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The World Transplant Games in Perth should leave an ever-lasting legacy

By February 23, 2023No Comments
Eight-year-old kidney transplant recipient Kai Hughes can only hold aloft this baton today with Premier Mark McGowan because he was given the gift of life four years ago.
    Today the Gift of Life Baton, a unifying symbol for all those touched by organ donation, was presented at the West Australian Parliament, as Perth prepares to host the World Transplant Games in April. Designed in Perth, the Baton was unveiled at Olympic House in Switzerland last year before making its way to Australia.

The presentation occurred at the inaugural event for the new Parliamentary Friends of Organ Donation, where Transplant Australia presented a case for improving organ and tissue donation rates.  The event coincides with the release this week of the 2022 Australian Donation and Transplantation Activity Report which showed Australia needed to re-set the conversation if it was to improve organ donor rates.

Mr Chris Thomas, Transplant Australia CEO and World Transplant Games Federation President, said the priority was to:

  • Encourage Australians to talk with their families about registering to be an organ donor
  • Focus on doubling registration rates with a return to opting in as a donor on drivers licences
  •  Aim to achieve 75 per cent family consent rate within five years (currently 54 per cent)

The arrival of the World Transplant Games in Perth in April is a once-in-a-generation opportunity to leave a legacy of improved organ donation rates in Western Australia, according to Transplant Australia.

Transplant Australia also presented its Greatest Gift Legacy Project to the Parliament of Western Australia as part of the lead-up to the World Transplant Games. Key to improved organ donation rates in Australia is doubling the number of registered donors. Currently, just over one-third of Australians (38 per cent in WA) are registered.

“There are currently more than 1,800 Australians waiting for a life-saving transplant. Too many patients, including those from Indigenous and diverse backgrounds, miss out on the potential for this life-saving treatment,” Transplant Australia CEO, Chris Thomas, said.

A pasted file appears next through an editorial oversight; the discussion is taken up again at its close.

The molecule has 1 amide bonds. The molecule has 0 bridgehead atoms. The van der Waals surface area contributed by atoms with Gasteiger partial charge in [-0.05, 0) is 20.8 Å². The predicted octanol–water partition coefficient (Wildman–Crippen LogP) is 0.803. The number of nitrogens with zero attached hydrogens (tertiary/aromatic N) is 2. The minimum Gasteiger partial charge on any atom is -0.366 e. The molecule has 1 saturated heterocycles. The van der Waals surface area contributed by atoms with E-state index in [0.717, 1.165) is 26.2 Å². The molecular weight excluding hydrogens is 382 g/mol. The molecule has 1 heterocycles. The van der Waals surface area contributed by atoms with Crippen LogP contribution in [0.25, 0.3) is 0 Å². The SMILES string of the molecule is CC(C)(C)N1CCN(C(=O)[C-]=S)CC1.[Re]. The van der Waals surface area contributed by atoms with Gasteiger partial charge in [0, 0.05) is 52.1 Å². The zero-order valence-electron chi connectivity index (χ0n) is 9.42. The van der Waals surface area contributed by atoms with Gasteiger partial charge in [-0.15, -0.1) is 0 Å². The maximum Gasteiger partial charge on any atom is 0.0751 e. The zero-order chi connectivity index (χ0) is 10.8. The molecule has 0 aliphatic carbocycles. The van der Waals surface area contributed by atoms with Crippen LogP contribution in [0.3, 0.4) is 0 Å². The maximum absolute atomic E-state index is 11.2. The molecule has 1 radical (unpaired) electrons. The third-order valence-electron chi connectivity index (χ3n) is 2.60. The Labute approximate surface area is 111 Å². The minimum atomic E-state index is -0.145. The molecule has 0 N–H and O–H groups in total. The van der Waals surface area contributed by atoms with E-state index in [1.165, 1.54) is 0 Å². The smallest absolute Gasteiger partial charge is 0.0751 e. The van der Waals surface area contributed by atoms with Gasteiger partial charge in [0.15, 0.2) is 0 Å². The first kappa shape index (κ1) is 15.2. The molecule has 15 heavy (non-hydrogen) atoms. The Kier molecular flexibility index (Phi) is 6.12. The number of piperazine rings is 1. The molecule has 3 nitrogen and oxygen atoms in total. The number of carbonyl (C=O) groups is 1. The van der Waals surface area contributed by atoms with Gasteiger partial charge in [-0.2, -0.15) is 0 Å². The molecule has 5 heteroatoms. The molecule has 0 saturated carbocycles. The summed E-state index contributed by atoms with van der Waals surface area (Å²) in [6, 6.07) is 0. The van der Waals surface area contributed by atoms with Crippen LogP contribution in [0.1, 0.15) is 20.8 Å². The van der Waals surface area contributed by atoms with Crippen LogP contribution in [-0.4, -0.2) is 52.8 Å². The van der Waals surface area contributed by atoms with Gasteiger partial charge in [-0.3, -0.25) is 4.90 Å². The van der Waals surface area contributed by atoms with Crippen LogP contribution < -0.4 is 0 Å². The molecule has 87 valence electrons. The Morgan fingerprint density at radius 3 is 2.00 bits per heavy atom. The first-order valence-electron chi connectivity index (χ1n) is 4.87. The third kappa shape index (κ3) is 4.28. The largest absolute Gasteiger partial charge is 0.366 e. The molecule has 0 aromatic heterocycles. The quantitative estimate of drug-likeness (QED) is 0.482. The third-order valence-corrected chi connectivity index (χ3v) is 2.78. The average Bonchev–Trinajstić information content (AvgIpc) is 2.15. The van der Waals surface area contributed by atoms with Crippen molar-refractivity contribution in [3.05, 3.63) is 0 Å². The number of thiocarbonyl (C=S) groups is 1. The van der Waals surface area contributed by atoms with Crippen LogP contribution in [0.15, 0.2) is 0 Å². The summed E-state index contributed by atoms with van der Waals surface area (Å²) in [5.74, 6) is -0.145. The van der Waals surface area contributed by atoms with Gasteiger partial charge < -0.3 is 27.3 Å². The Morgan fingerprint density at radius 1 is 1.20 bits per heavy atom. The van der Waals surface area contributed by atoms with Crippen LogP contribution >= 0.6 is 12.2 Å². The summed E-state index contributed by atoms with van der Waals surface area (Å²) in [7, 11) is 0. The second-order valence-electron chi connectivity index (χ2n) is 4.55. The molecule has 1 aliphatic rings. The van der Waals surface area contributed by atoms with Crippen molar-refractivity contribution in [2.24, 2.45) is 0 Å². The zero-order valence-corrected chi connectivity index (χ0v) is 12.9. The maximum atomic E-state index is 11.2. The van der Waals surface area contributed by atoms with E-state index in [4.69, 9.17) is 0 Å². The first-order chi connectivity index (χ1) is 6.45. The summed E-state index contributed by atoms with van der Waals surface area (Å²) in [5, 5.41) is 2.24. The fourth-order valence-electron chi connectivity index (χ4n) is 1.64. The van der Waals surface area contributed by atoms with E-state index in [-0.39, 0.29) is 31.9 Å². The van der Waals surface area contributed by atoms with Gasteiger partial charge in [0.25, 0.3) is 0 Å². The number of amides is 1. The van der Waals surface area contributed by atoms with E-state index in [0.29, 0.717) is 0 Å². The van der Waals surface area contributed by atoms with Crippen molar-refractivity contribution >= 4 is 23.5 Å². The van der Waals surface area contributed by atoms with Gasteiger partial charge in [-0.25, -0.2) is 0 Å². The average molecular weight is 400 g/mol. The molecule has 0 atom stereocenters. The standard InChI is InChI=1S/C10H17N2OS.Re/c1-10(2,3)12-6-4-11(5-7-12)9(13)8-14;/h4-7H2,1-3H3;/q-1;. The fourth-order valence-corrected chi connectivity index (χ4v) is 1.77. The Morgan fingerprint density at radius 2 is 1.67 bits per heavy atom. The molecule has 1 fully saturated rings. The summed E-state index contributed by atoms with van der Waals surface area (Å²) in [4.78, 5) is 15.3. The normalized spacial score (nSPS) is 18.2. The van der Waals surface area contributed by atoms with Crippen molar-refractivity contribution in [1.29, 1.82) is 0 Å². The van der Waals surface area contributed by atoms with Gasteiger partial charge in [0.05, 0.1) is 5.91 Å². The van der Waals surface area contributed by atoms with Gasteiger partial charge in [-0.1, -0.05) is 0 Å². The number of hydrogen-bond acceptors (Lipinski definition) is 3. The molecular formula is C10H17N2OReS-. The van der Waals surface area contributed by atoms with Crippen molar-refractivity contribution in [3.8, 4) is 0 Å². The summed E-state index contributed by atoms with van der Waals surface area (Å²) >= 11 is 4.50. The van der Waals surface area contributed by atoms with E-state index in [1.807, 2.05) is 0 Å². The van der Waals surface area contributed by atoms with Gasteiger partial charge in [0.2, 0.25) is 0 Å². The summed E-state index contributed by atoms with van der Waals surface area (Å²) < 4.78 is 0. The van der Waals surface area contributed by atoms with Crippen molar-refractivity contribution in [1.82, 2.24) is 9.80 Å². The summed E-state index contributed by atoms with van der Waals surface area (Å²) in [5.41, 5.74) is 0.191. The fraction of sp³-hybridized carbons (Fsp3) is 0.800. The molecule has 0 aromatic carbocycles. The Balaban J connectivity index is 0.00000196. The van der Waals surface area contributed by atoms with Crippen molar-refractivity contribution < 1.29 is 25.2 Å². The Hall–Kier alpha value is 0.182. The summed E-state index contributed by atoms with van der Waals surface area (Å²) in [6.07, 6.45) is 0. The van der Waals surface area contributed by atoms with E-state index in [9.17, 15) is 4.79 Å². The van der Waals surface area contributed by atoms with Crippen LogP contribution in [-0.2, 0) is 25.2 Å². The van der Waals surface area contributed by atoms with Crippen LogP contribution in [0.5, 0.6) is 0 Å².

“We need a whole of community response to improving donation rates. The State Government of WA can immediately help by reintroducing the option to sign up for a donor through the drivers licence system. This was the most effective way to encourage Australians to support this important cause.”

Mr Thomas said the World Transplant Games, with more than 1,500 participants from over 50 countries, was a brilliant way to cast a spotlight on the lives of those saved by donation.

“There will be 1,500 tangible reasons in Perth in April – 1,500 people who owe their lives to someone who decided to become a donor or whose family made that decision for them. All of them, whether they are aged five or plus 80, are united in promoting the benefits of donation.”

Transplant Australia’s Greatest Gift Legacy calls on the community, governments, business and the health sector to aim to reach a consent rate of 75 per cent within five years through:

  • Returning the ‘yes’ option of the state-based driver’s licence system with the data uploaded to the one national register
  • Introducing a national education program for year 10-12 students as they move into driving age
  • Modernising the Human Tissue Acts in each State and Territory to maximise donation and ease the burden on potential donor families
  • Ensuring donation opportunities are maximised in hospital through routine referral of all deaths, 100 per cent checking of the donation register and making sure every conversation with a potential donor family is carried out by professional and trained staff.

“The year 2018 was a record-breaking year for donation in Australia with 554 donors saving the lives of 1,544 Australians. It represented the hard work of the DonateLife Network and the Organ and Tissue Authority over the past decade in reforming donation across Australia,” Mr Thomas said.

“Unfortunately, donation since then has been severely impacted by the COVID Pandemic. Statistics reveal that last year organ donation rates increased marginally (eight per cent) over 2021 but are still 15 per cent lower than the pre-pandemic rates from 2019.

“Despite significant success the one key area yet to change in donation is the overall family consent rate which fell to 54 per cent in 2022. There is a strong correlation between consent and registration – if a person is registered to be a donor, in 9 out of 10 cases families will support that decision. This drops to 4 out of 10 when there is no knowledge of their wishes.”

Transplant Australia is pleased to be working positively with the WA Minister for Health, The Hon Amber-Jade Sanderson to highlight further opportunities to improve donation in WA.

Transplant Australia will also be taking on a stronger voice to ensure there is greater consistency in waiting list criteria and acceptance in all transplant units around Australia while increasing its help for recipients post-transplant.

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